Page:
Dimensions and Annotations
A famous person once said, begin with the end in mind, and we'll be following that advice in this module. With the necessary drawing views in place, we are now ready to begin adding the dimensions and annotations that are needed for manufacturing. This is a critical step in the communication process, and we need to make sure that we have included all the right information. Drawings rely on information from the model file, and we'll begin by preparing a part to make it easier to dimension. Then we will import the part's dimensions to our drawing, maintaining associations and design intent. We will explore how to manipulate the dimensions for the best communication. We will also explore the different dimension types available, and how drafting standards affect how dimensions and annotations look and behave. We'll leverage model information to create parametric drawing notes that automatically update when the model changes. Finally, we'll create some blocks for reuse in other drawings, and add those to the design library.

Assembly Drawings, Bills of Material, and Tables
In this module, we're going to explore some of the tools and techniques for creating an assembly drawing. We'll walk through creating assembly features such as section cuts to help capture additional model information. We'll explore hiding and showing assembly components with tools and system options. To better communicate design intent we'll create unique views that help describe alternate component positions, or call attention to certain assembly attributes with configurations and display states. We will add further information to the assembly drawing by creating a bill of materials table, and discuss the different table types available for use. Finally, we will explore creating a table template to preserve table formatting for use on other drawings.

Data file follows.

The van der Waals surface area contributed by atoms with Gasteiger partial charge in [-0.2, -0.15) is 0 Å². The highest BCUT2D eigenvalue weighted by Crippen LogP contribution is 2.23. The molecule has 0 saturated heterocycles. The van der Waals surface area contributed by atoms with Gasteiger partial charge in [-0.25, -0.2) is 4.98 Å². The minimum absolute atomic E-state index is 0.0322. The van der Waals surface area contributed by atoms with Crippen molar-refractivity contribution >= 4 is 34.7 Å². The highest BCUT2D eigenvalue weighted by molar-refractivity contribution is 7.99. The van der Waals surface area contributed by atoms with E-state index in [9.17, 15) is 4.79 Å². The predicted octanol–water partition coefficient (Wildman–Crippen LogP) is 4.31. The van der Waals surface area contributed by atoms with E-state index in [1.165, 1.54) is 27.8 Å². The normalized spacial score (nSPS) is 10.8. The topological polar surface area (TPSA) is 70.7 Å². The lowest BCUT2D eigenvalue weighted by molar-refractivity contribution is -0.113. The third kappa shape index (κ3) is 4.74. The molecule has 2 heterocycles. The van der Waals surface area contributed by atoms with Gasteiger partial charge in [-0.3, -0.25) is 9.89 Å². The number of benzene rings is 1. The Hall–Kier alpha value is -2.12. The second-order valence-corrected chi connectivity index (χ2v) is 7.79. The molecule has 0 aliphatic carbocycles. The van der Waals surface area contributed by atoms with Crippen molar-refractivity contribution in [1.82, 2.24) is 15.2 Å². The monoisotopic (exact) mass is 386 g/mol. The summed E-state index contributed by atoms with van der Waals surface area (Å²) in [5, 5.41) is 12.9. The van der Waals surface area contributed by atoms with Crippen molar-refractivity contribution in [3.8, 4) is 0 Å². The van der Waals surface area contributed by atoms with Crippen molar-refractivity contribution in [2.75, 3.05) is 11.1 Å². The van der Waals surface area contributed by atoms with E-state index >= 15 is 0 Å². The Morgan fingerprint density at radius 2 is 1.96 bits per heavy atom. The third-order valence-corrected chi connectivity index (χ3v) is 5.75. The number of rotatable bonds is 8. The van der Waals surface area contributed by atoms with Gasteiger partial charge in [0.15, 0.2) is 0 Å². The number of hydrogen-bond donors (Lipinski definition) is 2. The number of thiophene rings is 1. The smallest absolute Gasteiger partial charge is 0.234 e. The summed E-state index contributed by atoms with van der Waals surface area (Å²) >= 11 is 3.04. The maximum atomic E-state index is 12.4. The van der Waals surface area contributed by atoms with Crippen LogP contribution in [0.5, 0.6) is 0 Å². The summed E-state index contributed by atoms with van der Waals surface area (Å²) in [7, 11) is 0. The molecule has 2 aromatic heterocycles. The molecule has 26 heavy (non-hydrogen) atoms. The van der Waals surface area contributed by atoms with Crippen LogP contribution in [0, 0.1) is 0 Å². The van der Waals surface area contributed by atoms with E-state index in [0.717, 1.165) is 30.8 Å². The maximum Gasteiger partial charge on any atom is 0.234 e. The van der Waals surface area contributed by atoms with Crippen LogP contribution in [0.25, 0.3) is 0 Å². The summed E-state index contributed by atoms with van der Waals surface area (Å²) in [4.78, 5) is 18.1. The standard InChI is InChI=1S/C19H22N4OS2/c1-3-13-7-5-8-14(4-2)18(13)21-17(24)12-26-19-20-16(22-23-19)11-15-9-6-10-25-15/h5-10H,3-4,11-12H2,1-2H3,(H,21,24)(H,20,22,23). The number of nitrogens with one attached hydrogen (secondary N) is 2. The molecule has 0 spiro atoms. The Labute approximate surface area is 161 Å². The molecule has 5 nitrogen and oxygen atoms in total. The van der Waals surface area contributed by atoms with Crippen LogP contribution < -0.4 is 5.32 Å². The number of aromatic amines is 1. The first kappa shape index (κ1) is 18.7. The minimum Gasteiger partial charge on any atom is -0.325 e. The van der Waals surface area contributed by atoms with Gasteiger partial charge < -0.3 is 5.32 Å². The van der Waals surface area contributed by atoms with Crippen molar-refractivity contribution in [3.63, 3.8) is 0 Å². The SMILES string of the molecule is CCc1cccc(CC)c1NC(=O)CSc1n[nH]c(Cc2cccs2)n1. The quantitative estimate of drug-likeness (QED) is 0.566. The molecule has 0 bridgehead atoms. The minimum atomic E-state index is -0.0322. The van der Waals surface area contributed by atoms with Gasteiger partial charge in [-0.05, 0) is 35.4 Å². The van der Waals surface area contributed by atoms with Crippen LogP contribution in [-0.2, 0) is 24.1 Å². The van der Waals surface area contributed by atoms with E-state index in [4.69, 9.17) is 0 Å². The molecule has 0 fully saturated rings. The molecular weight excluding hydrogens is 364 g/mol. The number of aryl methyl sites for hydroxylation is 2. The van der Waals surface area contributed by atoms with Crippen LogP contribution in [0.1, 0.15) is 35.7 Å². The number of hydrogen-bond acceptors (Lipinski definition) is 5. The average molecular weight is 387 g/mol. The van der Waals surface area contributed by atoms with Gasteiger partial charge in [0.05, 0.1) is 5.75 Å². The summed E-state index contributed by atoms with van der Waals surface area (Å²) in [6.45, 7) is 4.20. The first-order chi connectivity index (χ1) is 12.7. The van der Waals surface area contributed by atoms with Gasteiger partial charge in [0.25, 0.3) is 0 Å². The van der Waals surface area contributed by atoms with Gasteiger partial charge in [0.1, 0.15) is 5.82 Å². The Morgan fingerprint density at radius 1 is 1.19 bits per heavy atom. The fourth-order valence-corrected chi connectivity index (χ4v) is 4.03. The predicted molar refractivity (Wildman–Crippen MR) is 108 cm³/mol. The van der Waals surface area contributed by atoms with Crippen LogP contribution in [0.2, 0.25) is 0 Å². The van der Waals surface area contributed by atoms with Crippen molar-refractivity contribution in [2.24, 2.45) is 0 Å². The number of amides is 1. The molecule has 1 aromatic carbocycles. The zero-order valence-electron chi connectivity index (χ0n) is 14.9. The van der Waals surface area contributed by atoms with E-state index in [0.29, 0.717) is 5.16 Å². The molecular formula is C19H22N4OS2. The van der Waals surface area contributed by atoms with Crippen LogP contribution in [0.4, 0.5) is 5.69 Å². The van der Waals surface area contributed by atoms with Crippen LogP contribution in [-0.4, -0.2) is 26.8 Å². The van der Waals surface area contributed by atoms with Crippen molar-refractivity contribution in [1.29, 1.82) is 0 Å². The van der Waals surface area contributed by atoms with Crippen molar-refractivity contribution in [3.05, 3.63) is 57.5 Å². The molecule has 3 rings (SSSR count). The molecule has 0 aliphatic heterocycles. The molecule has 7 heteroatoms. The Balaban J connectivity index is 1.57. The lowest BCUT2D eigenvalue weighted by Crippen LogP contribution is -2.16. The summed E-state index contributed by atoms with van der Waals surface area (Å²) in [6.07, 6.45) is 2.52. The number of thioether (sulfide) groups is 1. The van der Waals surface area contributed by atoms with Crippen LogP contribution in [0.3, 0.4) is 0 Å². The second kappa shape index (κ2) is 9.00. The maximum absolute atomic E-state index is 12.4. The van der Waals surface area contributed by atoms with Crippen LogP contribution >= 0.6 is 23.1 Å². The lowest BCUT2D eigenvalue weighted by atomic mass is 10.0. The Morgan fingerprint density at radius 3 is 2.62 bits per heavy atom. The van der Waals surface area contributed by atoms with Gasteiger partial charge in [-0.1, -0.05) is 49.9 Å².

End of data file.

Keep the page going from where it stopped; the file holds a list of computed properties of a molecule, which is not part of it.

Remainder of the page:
Reusing Drawings
With our design fully documented, we are going to explore ways to start a new project from this existing one. Perhaps we would like to reuse parts, assemblies, and drawings from our current project on a new one. In this module we will explore the resources available for understanding drawing references. Knowing the ways a drawing reference can be changed means that references can be updated, and entire projects can be copied with confidence that the file references are all correct. Thus, we'll explore the tools necessary to change drawing references. Last, we will use the Save As command, and also look at the Pack and Go tool to create a copy of the entire project so we can start on the next version of the vertical steam engine.